The urban vignette that opens Robert Burley's An Enduring Wilderness: Toronto's Natural Parklands captures much of what is unique about our city's landscape:

I look through my camera down into the Don River Valley. I’m standing on the north sidewalk of the Prince Edward Viaduct — more popularly known as the Bloor Viaduct — a bridge built between 1915 and 1918 to span the valley and connect Toronto’s east neighbourhoods to its downtown core. The traffic on the bridge is urban and frenetic; the valley floor, caught on my viewfinder fifty metres below, is natural and idyllic.

Park Drive Reservation Lands, looking west (2013), image by Robert BurleyPark Drive Reservation Lands, looking west (2013), image by Robert Burley

In those opening lines, Burley paints a mental image of Toronto's delightful—and often overlooked—topographical character. Although almost always cast as opposites, the "urban and frenetic" and the "natural and idyllic" are yoked together in the city's ravines and natural landscapes.

Scarborough Bluffs (2014), image by Robert Burley Scarborough Bluffs (2014), image by Robert Burley

Although undoubtedly evocative, the above text only sets the stage for what's to come, which is a collection of very fine photography. Interspersed with passages of informative and elegant prose—including essays by some of Toronto's greatest writers in Anne Michaels and George Elliot Clarke—Burley's photographs open our eyes to the natural and human city around us.

Forks of Rouge River and Little Rouge Creek (2015), image by Robert BurleyForks of Rouge River and Little Rouge Creek (2015), image by Robert Burley

As might be expected, majestic scenes of natural idyll abound, and there's plenty of "I can't believe that's Toronto" moments to be had. But Burley is also smarter than that. The book is fundamentally urban in a way that perhaps only a Toronto book can be—oftentimes, there are people in the shots too, and sometimes, the towers peak out from the ravines or the distant horizon.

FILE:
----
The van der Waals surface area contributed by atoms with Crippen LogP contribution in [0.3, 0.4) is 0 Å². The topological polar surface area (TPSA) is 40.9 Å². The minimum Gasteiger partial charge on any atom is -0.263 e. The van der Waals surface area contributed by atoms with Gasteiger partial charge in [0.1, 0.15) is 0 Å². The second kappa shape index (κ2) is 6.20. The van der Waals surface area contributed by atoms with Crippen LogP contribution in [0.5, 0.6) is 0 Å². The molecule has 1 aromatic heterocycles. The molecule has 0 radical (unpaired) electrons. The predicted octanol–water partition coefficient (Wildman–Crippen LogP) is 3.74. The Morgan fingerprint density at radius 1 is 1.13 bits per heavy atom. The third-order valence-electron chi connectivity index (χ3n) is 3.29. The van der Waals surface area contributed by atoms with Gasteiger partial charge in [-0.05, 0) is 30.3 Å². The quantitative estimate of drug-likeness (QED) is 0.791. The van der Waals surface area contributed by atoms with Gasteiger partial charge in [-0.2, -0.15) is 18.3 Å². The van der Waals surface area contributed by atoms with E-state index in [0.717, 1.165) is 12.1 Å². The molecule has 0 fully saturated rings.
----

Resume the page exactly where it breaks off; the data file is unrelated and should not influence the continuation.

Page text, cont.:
ET Seaton Park (2012), image by Robert BurleyET Seton Park (2012), image by Robert Burley

As Shawn Micallef put it in the Toronto Star, "there are aerial views of Toronto that show the ravines don’t exist in the city, but rather, the city exists in between the ravines, sometimes laid out on ridges that might contain just one cul-de-sac or apartment tower cluster in between clefts in the land."

Humber Marshes at the Mouth of the Humber River (2016), image by Robert BurleyHumber Marshes at the Mouth of the Humber River (2016), image by Robert Burley

Covering over 4,000 hectares, Toronto's unique ravine system means that natural features are often within touching distance of the urban core, and the lives of millions of Torontonians. As Chief Planner Jennifer Keesmaat noted, "An Enduring Wilderness is part of an ongoing conversation we are having with the residents of Toronto about the importance of ravines and natural parklands to our quality of life."  

Beachfront near the Toronto Hunt Forest (2014), image by Robert BurleyBeachfront near the Toronto Hunt Forest (2014), image by Robert Burley

But with the most Canadian of long weekends now upon us, white settler mythologies invoke canoes and lakes and forests and campfires. In the 21st century, much of Canadiana is still about "getting away" from the supposed perils and pressures of urbanity. Yet Burley shows us we don't have to go far or spend much to find idyll; it's just a matter of knowing where—and how—to look.  

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An Enduring Wilderness: Toronto's Natural Parklands was published by ECW Press, and commissioned by the City of Toronto. According to the City, "the book is available for purchase through the Toronto Parks and Trees Foundation (http://torontoparksandtrees.ca/) and at local bookstores for $56.50 (including HST). A portion of the purchase price goes to the Toronto Parks and Trees Foundation. Copies are also available for loan from local branches of the Toronto Public Library."